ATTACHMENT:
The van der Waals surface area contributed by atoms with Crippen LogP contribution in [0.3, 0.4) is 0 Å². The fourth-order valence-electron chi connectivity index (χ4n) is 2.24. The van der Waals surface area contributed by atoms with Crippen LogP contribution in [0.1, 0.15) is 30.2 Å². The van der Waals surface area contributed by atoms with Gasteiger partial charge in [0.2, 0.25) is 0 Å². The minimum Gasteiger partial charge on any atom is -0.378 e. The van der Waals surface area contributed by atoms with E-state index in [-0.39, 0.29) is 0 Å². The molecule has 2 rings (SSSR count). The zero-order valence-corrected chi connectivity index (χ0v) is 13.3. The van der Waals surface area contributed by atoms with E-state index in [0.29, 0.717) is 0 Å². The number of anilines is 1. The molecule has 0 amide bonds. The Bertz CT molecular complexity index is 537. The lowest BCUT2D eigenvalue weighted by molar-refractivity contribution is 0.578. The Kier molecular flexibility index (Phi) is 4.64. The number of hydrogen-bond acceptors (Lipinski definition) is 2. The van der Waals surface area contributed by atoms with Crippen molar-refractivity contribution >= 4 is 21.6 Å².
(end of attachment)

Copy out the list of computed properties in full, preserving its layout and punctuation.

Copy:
The van der Waals surface area contributed by atoms with Crippen LogP contribution in [0.3, 0.4) is 0 Å². The fourth-order valence-electron chi connectivity index (χ4n) is 2.24. The van der Waals surface area contributed by atoms with Crippen LogP contribution in [0.1, 0.15) is 30.2 Å². The van der Waals surface area contributed by atoms with Gasteiger partial charge in [0.2, 0.25) is 0 Å². The minimum Gasteiger partial charge on any atom is -0.378 e. The van der Waals surface area contributed by atoms with E-state index in [-0.39, 0.29) is 0 Å². The molecule has 2 rings (SSSR count). The zero-order valence-corrected chi connectivity index (χ0v) is 13.3. The van der Waals surface area contributed by atoms with E-state index in [0.29, 0.717) is 0 Å². The number of anilines is 1. The molecule has 0 amide bonds. The Bertz CT molecular complexity index is 537. The lowest BCUT2D eigenvalue weighted by molar-refractivity contribution is 0.578. The Kier molecular flexibility index (Phi) is 4.64. The number of hydrogen-bond acceptors (Lipinski definition) is 2. The van der Waals surface area contributed by atoms with Crippen molar-refractivity contribution >= 4 is 21.6 Å².